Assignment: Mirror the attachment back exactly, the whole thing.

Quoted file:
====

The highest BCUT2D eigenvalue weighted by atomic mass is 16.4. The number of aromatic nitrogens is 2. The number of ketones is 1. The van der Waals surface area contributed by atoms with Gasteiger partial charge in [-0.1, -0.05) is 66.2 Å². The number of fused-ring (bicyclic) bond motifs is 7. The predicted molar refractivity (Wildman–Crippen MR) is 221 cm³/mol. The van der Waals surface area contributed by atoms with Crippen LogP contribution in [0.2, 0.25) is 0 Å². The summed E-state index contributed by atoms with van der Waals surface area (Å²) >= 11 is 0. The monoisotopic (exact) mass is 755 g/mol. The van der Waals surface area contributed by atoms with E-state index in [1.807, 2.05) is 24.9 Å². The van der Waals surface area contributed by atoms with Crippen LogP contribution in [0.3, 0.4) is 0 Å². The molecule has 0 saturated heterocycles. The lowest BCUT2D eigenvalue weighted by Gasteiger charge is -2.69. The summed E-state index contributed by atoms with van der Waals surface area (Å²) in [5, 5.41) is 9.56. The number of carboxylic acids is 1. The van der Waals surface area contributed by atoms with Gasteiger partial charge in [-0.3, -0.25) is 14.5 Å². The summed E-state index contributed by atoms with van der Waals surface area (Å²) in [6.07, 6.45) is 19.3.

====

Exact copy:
The highest BCUT2D eigenvalue weighted by atomic mass is 16.4. The number of aromatic nitrogens is 2. The number of ketones is 1. The van der Waals surface area contributed by atoms with Gasteiger partial charge in [-0.1, -0.05) is 66.2 Å². The number of fused-ring (bicyclic) bond motifs is 7. The predicted molar refractivity (Wildman–Crippen MR) is 221 cm³/mol. The van der Waals surface area contributed by atoms with Crippen LogP contribution in [0.2, 0.25) is 0 Å². The summed E-state index contributed by atoms with van der Waals surface area (Å²) >= 11 is 0. The monoisotopic (exact) mass is 755 g/mol. The van der Waals surface area contributed by atoms with E-state index in [1.807, 2.05) is 24.9 Å². The van der Waals surface area contributed by atoms with Crippen LogP contribution in [0.3, 0.4) is 0 Å². The molecule has 0 saturated heterocycles. The lowest BCUT2D eigenvalue weighted by Gasteiger charge is -2.69. The summed E-state index contributed by atoms with van der Waals surface area (Å²) in [5, 5.41) is 9.56. The number of carboxylic acids is 1. The van der Waals surface area contributed by atoms with Gasteiger partial charge in [-0.3, -0.25) is 14.5 Å². The summed E-state index contributed by atoms with van der Waals surface area (Å²) in [6.07, 6.45) is 19.3.